Enter AU B REY.

Bridge. Aubrey ! [Starting.]

Aub. Thou wretch 1

Bridge. He lives |

Aub. To thy confusion Rais'd by the bounty of my family, is this your gratitude When in the bitterness of my distress I put an infant daughter in your hands, the last weak sycon of a noble stock, was it to rob me you received her; to plunder and defraud an helpless orphan, as you thought her,

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and rise upon the ruins of your benefactor's for-
tune -
Bridge, Oh! I am trepan'd. How shall I look my
wife and daughter in the face [Aside.
Aub. Where have you lodged the money I depo-
sited with you at parting I find my daughter desti-
tute: what have you done with the remittances I sent
from time to time But above all, where is the pro-
duce of the Neptune's cargo? Villain, look here, I
have the proofs; this is the abstraćt of the sale; if

you dispute it, I am here provided with a witness,

your Jew broker, ready at hand to attest it to your
Bridge. Expose me not ; I will refund to the last
farthing : I dispute nothing; call him not in.
Mort. There’s no occasion for witnesses when a
man pleads guilty.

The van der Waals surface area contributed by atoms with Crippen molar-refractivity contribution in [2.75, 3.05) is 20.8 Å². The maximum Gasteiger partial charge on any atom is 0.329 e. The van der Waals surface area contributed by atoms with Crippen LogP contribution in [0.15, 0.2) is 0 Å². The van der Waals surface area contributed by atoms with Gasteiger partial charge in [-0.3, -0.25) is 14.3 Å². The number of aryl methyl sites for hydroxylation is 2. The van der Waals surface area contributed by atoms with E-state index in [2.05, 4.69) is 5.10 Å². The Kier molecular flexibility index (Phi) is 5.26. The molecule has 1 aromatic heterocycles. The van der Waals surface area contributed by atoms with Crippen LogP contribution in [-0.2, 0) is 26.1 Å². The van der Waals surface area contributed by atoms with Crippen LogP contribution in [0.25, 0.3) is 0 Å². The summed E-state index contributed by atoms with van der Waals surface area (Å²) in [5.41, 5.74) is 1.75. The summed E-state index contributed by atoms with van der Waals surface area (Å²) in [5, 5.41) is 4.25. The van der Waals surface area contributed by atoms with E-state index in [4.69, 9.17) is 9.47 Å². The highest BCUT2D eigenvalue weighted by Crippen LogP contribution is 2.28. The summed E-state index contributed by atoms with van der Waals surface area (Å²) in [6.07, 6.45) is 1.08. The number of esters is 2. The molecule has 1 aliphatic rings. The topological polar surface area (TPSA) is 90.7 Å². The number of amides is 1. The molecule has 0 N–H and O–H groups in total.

Enter Miss August A Aub Rey and throws herself
on her knees to her Father.
Aug. Dear sir, upon my knees, I do beseech you'
mitigate your severity; it is my first petition; he's
detected, let his conscience add the rest.
Aub. Rise my beloved child, it shall be so. There,

sir, your pardon be your punishment; it was my

money only you attempted; my choicest treasure you have left untouch'd; now go and profit by this meeting : I will not expose you : learn of you fraternity a more honourable practice; and let integrity for ever remain the inseparable charaćteristic of an: Rnglish merchant. Mort. 'Stay; I’ve another point to settle with you; you're a creditor of Lord Abberville's : I find you’ve put Miss Aubrey's money to extraordinary interest : Jarvis, shew this gentleman into my library; you'll find a lawyer there will settle your acCountS. Bridge. I think you've pretty well done that already —A fine visit truly I have made on’t ; and a fine reception I shall meet at home. [Exit. , dub. So I This uneasy business past, let us now turn to happiness: where is your nephew Mort. Conferring with Lord Abberville. Aug. Lord Abberville 1 You frighten me. Mort. Fear nothing; you will find him a new man; a deep incision has let out the disorder; and I hope a healthy regimen in time will heal the wound; in short I can't be idle; and now Frank is off my hands, I’ve once more undertaken to set this ricketty babe of quality upon his legs—Oh, here he comes; why this is as it should be ; now you look like friends.


Lord Abb. May we be ever so! O, Mortimer, I blush to look upon that lady; your reproofs I bore with some composure; but methinks was she to chide me, I should sink with shame."